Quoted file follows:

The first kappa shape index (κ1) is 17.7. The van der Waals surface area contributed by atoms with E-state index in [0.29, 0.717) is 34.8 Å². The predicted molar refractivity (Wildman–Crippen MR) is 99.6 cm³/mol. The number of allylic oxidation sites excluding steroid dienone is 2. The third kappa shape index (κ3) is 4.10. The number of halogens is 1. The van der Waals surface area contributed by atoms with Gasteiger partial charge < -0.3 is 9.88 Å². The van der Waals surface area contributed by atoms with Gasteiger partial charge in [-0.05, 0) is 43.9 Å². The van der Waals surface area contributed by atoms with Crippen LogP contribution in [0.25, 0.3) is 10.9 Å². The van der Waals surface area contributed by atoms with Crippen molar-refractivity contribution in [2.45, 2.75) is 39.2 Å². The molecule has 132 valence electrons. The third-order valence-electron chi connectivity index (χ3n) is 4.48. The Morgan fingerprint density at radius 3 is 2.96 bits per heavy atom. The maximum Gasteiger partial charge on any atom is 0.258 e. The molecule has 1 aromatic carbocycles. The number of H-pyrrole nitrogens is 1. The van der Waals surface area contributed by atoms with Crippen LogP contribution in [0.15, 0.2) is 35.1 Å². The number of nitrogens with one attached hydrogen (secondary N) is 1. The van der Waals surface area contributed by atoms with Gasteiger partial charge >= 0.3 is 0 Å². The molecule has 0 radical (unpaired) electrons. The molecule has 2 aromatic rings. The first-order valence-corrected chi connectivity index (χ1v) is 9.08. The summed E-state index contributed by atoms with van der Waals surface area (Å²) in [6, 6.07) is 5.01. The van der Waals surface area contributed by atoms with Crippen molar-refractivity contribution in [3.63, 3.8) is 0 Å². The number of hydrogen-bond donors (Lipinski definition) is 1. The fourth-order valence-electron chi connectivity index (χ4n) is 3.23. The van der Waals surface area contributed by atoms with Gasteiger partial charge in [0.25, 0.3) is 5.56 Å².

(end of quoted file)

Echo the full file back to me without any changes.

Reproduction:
The first kappa shape index (κ1) is 17.7. The van der Waals surface area contributed by atoms with E-state index in [0.29, 0.717) is 34.8 Å². The predicted molar refractivity (Wildman–Crippen MR) is 99.6 cm³/mol. The number of allylic oxidation sites excluding steroid dienone is 2. The third kappa shape index (κ3) is 4.10. The number of halogens is 1. The van der Waals surface area contributed by atoms with Gasteiger partial charge < -0.3 is 9.88 Å². The van der Waals surface area contributed by atoms with Gasteiger partial charge in [-0.05, 0) is 43.9 Å². The van der Waals surface area contributed by atoms with Crippen LogP contribution in [0.25, 0.3) is 10.9 Å². The van der Waals surface area contributed by atoms with Crippen molar-refractivity contribution in [2.45, 2.75) is 39.2 Å². The molecule has 132 valence electrons. The third-order valence-electron chi connectivity index (χ3n) is 4.48. The Morgan fingerprint density at radius 3 is 2.96 bits per heavy atom. The maximum Gasteiger partial charge on any atom is 0.258 e. The molecule has 1 aromatic carbocycles. The number of H-pyrrole nitrogens is 1. The van der Waals surface area contributed by atoms with Crippen LogP contribution in [0.15, 0.2) is 35.1 Å². The number of nitrogens with one attached hydrogen (secondary N) is 1. The van der Waals surface area contributed by atoms with Gasteiger partial charge >= 0.3 is 0 Å². The molecule has 0 radical (unpaired) electrons. The molecule has 2 aromatic rings. The first-order valence-corrected chi connectivity index (χ1v) is 9.08. The summed E-state index contributed by atoms with van der Waals surface area (Å²) in [6, 6.07) is 5.01. The van der Waals surface area contributed by atoms with Crippen molar-refractivity contribution in [3.63, 3.8) is 0 Å². The number of hydrogen-bond donors (Lipinski definition) is 1. The fourth-order valence-electron chi connectivity index (χ4n) is 3.23. The van der Waals surface area contributed by atoms with Gasteiger partial charge in [0.25, 0.3) is 5.56 Å².